Well before the euro went into circulation, European governments agreed, in 1997, to protect the stability of the Economic and Monetary Union through fiscal responsibility. Member states are bound by the Stability and Growth Pact to keep deficit spending under control. Greece and Space, however, among others, repeatedly violated this decade-old agreement. There is no mechanism in place to punish these countries or even stop them from doing so, which might be argued is a shortcoming of the European system.

Other member states are understandably reluctant to bail out Greece. Doing so would create the same moral hazard the banking sector, especially in the United States, is now confronted with: the expectation that if one screws up, a bailout will always be available.

This is not inflexibility; it is European countries looking after their own interests before anything else. If helping out Greece comes at considerable expense of their own prosperity, there is no reason why they should suffer for the sake of rescuing a neighbor that repeatedly disregarded treaty and behaved in an irresponsible matter that now threatens to harm all of the eurozone.

Just How Much Debt Are We In?

After The New York Times revealed on Saturday that Wall Street banks helped Greece keep its mounting debt off the books for many years, Edward Hugh at A Firstful of Euros explains how shady financial constructions allowed several European governments to hide part of their financial trouble.

Eurostat, the EU’s agency for statistics, has been grappling with asserting just how much in debt the union’s member states really are. In 2002, writes Hugh, they found themselves forced to change their accounting rules, in order to try to enforce the disclosure of off-balance sheet entities that had previously escaped detection. European governments responded by simply reformulated their suspect deals.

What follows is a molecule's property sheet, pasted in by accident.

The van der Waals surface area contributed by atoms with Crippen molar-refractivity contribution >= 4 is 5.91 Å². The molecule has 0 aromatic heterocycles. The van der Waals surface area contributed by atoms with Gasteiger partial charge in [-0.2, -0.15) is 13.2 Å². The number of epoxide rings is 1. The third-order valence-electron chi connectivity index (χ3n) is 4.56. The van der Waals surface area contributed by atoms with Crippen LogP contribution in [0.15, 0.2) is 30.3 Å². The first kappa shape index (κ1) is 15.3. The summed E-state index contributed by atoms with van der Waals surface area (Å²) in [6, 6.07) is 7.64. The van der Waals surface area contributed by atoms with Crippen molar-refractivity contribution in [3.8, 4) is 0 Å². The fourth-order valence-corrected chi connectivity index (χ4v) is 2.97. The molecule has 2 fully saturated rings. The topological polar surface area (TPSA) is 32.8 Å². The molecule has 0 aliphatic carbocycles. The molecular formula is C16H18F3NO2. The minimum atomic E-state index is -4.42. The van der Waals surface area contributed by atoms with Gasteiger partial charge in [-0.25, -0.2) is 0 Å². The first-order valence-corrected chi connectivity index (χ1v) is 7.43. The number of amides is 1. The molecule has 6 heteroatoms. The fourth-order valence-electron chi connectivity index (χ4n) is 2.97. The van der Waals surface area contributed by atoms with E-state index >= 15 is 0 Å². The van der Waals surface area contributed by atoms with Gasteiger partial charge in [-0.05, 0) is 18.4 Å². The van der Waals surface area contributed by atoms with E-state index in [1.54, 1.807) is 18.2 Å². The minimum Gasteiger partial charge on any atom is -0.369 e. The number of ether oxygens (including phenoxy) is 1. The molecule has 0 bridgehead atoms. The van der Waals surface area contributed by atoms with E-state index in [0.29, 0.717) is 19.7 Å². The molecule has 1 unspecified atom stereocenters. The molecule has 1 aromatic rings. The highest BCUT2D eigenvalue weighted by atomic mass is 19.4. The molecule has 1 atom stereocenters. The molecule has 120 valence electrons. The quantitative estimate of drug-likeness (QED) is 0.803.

In 2008, Eurostat reported that, “in a number of instances, the observed securitization operations seem to have been purportedly designed to achieve a given accounting result, irrespective of the economic merit of the operation.”

Many European governments have been using a system known as “factoring” to finance public projects. Factoring is a financial transaction whereby a business sells its accounts receivable (or invoices) to a third party (which is called a factor) at a discount in exchange for immediate money with which to finance continued business. Unlike regular loans, this setup involved three parties which allows the financing of public projects without upfront public funds.

So-called private finance initiatives were originally developed by the Australian and British governments and are now common in Canada, the Czech Republic, Finland, France, India, Ireland, Israel, Japan, Malaysia, the Netherlands, Norway, Portugal, Singapore, and the United States, among others. These contracts are currently off-balance-sheet, meaning that they do not show up as part of a country’s national debt.

Hugh identifies at least three problems with this arrangements. First, they assume a certain level of headline GDP growth to furnish revenue growth to the public agencies committed to making the payments. “Following the crisis,” he notes, “these previous levels of assumed growth are now unlikely to be realized.”